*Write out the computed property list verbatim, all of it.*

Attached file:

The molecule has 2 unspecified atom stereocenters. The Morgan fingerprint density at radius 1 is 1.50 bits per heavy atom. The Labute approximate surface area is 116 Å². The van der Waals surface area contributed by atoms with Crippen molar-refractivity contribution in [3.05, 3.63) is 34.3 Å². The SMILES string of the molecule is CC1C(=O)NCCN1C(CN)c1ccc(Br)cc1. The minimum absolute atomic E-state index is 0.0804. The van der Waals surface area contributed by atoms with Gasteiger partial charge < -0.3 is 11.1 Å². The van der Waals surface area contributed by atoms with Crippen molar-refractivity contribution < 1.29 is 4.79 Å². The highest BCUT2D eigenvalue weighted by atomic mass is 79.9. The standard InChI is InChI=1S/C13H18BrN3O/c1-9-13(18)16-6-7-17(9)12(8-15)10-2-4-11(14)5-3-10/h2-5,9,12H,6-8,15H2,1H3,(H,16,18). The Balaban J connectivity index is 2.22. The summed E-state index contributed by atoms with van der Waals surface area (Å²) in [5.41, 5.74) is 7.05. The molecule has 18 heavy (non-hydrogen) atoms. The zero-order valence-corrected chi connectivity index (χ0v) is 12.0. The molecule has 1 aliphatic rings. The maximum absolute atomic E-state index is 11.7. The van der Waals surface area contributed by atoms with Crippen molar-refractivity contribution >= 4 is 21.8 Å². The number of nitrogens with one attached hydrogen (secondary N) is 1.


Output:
The molecule has 2 unspecified atom stereocenters. The Morgan fingerprint density at radius 1 is 1.50 bits per heavy atom. The Labute approximate surface area is 116 Å². The van der Waals surface area contributed by atoms with Crippen molar-refractivity contribution in [3.05, 3.63) is 34.3 Å². The SMILES string of the molecule is CC1C(=O)NCCN1C(CN)c1ccc(Br)cc1. The minimum absolute atomic E-state index is 0.0804. The van der Waals surface area contributed by atoms with Gasteiger partial charge < -0.3 is 11.1 Å². The van der Waals surface area contributed by atoms with Crippen molar-refractivity contribution < 1.29 is 4.79 Å². The highest BCUT2D eigenvalue weighted by atomic mass is 79.9. The standard InChI is InChI=1S/C13H18BrN3O/c1-9-13(18)16-6-7-17(9)12(8-15)10-2-4-11(14)5-3-10/h2-5,9,12H,6-8,15H2,1H3,(H,16,18). The Balaban J connectivity index is 2.22. The summed E-state index contributed by atoms with van der Waals surface area (Å²) in [5.41, 5.74) is 7.05. The molecule has 18 heavy (non-hydrogen) atoms. The zero-order valence-corrected chi connectivity index (χ0v) is 12.0. The molecule has 1 aliphatic rings. The maximum absolute atomic E-state index is 11.7. The van der Waals surface area contributed by atoms with Crippen molar-refractivity contribution >= 4 is 21.8 Å². The number of nitrogens with one attached hydrogen (secondary N) is 1.